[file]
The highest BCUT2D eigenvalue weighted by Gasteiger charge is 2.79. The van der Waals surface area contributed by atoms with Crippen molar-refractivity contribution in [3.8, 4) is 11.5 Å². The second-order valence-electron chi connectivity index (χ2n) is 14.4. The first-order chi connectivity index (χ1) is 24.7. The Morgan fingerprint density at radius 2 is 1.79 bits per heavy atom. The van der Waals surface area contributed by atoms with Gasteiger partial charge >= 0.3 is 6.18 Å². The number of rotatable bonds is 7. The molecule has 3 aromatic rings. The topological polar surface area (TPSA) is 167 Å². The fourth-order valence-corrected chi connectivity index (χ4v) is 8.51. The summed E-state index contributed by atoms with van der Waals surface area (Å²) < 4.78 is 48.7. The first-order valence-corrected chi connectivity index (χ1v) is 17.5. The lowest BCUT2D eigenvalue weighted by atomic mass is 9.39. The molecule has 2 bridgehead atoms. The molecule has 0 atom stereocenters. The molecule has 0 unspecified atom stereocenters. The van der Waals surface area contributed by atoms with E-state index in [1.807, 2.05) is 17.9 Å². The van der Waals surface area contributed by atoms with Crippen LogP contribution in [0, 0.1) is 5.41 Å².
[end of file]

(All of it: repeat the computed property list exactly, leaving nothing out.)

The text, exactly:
The highest BCUT2D eigenvalue weighted by Gasteiger charge is 2.79. The van der Waals surface area contributed by atoms with Crippen molar-refractivity contribution in [3.8, 4) is 11.5 Å². The second-order valence-electron chi connectivity index (χ2n) is 14.4. The first-order chi connectivity index (χ1) is 24.7. The Morgan fingerprint density at radius 2 is 1.79 bits per heavy atom. The van der Waals surface area contributed by atoms with Gasteiger partial charge >= 0.3 is 6.18 Å². The number of rotatable bonds is 7. The molecule has 3 aromatic rings. The topological polar surface area (TPSA) is 167 Å². The fourth-order valence-corrected chi connectivity index (χ4v) is 8.51. The summed E-state index contributed by atoms with van der Waals surface area (Å²) < 4.78 is 48.7. The first-order valence-corrected chi connectivity index (χ1v) is 17.5. The lowest BCUT2D eigenvalue weighted by atomic mass is 9.39. The molecule has 2 bridgehead atoms. The molecule has 0 atom stereocenters. The molecule has 0 unspecified atom stereocenters. The van der Waals surface area contributed by atoms with E-state index in [1.807, 2.05) is 17.9 Å². The van der Waals surface area contributed by atoms with Crippen LogP contribution in [0, 0.1) is 5.41 Å².